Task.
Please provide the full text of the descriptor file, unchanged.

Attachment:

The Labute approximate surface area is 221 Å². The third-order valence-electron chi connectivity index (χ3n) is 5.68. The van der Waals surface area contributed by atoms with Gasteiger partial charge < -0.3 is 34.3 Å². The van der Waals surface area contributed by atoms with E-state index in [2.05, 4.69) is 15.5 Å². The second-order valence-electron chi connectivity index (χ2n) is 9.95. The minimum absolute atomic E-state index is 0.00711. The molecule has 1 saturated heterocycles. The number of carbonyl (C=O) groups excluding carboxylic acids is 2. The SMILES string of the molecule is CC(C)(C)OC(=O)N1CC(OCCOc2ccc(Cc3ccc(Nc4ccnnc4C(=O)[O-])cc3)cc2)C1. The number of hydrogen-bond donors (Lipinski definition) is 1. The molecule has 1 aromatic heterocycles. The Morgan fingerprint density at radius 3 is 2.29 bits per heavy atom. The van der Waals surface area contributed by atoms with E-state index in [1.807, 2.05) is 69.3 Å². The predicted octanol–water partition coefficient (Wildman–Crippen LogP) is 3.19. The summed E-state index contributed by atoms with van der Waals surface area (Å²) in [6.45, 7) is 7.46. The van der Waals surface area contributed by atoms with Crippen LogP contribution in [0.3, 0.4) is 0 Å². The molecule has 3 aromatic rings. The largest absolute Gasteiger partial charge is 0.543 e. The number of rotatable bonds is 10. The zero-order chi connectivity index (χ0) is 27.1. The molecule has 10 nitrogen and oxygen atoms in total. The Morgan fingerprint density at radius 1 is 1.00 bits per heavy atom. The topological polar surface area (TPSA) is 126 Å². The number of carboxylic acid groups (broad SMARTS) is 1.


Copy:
The Labute approximate surface area is 221 Å². The third-order valence-electron chi connectivity index (χ3n) is 5.68. The van der Waals surface area contributed by atoms with Gasteiger partial charge < -0.3 is 34.3 Å². The van der Waals surface area contributed by atoms with E-state index in [2.05, 4.69) is 15.5 Å². The second-order valence-electron chi connectivity index (χ2n) is 9.95. The minimum absolute atomic E-state index is 0.00711. The molecule has 1 saturated heterocycles. The number of carbonyl (C=O) groups excluding carboxylic acids is 2. The SMILES string of the molecule is CC(C)(C)OC(=O)N1CC(OCCOc2ccc(Cc3ccc(Nc4ccnnc4C(=O)[O-])cc3)cc2)C1. The number of hydrogen-bond donors (Lipinski definition) is 1. The molecule has 1 aromatic heterocycles. The Morgan fingerprint density at radius 3 is 2.29 bits per heavy atom. The van der Waals surface area contributed by atoms with E-state index in [1.807, 2.05) is 69.3 Å². The predicted octanol–water partition coefficient (Wildman–Crippen LogP) is 3.19. The summed E-state index contributed by atoms with van der Waals surface area (Å²) in [6.45, 7) is 7.46. The van der Waals surface area contributed by atoms with Crippen LogP contribution in [0.3, 0.4) is 0 Å². The molecule has 3 aromatic rings. The largest absolute Gasteiger partial charge is 0.543 e. The number of rotatable bonds is 10. The zero-order chi connectivity index (χ0) is 27.1. The molecule has 10 nitrogen and oxygen atoms in total. The Morgan fingerprint density at radius 1 is 1.00 bits per heavy atom. The topological polar surface area (TPSA) is 126 Å². The number of carboxylic acid groups (broad SMARTS) is 1.